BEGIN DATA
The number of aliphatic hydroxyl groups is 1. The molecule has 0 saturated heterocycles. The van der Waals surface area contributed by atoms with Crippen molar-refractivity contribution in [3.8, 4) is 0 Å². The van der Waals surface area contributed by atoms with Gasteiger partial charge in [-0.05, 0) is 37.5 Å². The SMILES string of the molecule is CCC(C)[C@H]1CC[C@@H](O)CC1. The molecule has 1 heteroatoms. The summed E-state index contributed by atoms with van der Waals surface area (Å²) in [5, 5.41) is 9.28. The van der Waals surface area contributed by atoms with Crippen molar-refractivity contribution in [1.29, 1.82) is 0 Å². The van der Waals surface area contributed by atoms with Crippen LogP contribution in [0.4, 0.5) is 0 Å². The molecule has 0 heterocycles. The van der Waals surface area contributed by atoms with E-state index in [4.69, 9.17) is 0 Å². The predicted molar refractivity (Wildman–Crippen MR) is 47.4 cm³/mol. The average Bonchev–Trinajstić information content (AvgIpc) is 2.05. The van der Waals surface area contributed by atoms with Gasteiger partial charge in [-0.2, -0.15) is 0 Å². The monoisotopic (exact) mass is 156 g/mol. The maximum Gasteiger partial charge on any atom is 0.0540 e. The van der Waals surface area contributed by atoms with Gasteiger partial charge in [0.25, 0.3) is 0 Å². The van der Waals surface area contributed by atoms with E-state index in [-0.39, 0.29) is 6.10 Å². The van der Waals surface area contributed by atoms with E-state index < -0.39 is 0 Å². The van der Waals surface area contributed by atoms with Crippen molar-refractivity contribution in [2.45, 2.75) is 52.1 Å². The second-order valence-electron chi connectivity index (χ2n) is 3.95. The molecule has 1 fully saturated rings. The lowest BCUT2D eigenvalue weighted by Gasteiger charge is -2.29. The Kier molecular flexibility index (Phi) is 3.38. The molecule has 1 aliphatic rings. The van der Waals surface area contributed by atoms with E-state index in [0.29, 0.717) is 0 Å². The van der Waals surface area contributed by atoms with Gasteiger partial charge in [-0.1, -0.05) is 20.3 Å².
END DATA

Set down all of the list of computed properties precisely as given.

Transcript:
The number of aliphatic hydroxyl groups is 1. The molecule has 0 saturated heterocycles. The van der Waals surface area contributed by atoms with Crippen molar-refractivity contribution in [3.8, 4) is 0 Å². The van der Waals surface area contributed by atoms with Gasteiger partial charge in [-0.05, 0) is 37.5 Å². The SMILES string of the molecule is CCC(C)[C@H]1CC[C@@H](O)CC1. The molecule has 1 heteroatoms. The summed E-state index contributed by atoms with van der Waals surface area (Å²) in [5, 5.41) is 9.28. The van der Waals surface area contributed by atoms with Crippen molar-refractivity contribution in [1.29, 1.82) is 0 Å². The van der Waals surface area contributed by atoms with Crippen LogP contribution in [0.4, 0.5) is 0 Å². The molecule has 0 heterocycles. The van der Waals surface area contributed by atoms with E-state index in [4.69, 9.17) is 0 Å². The predicted molar refractivity (Wildman–Crippen MR) is 47.4 cm³/mol. The average Bonchev–Trinajstić information content (AvgIpc) is 2.05. The van der Waals surface area contributed by atoms with Gasteiger partial charge in [-0.2, -0.15) is 0 Å². The monoisotopic (exact) mass is 156 g/mol. The maximum Gasteiger partial charge on any atom is 0.0540 e. The van der Waals surface area contributed by atoms with Gasteiger partial charge in [0.25, 0.3) is 0 Å². The van der Waals surface area contributed by atoms with E-state index in [-0.39, 0.29) is 6.10 Å². The van der Waals surface area contributed by atoms with E-state index < -0.39 is 0 Å². The van der Waals surface area contributed by atoms with Crippen molar-refractivity contribution in [2.45, 2.75) is 52.1 Å². The second-order valence-electron chi connectivity index (χ2n) is 3.95. The molecule has 1 fully saturated rings. The lowest BCUT2D eigenvalue weighted by Gasteiger charge is -2.29. The Kier molecular flexibility index (Phi) is 3.38. The molecule has 1 aliphatic rings. The van der Waals surface area contributed by atoms with E-state index in [0.29, 0.717) is 0 Å². The van der Waals surface area contributed by atoms with Gasteiger partial charge in [-0.1, -0.05) is 20.3 Å².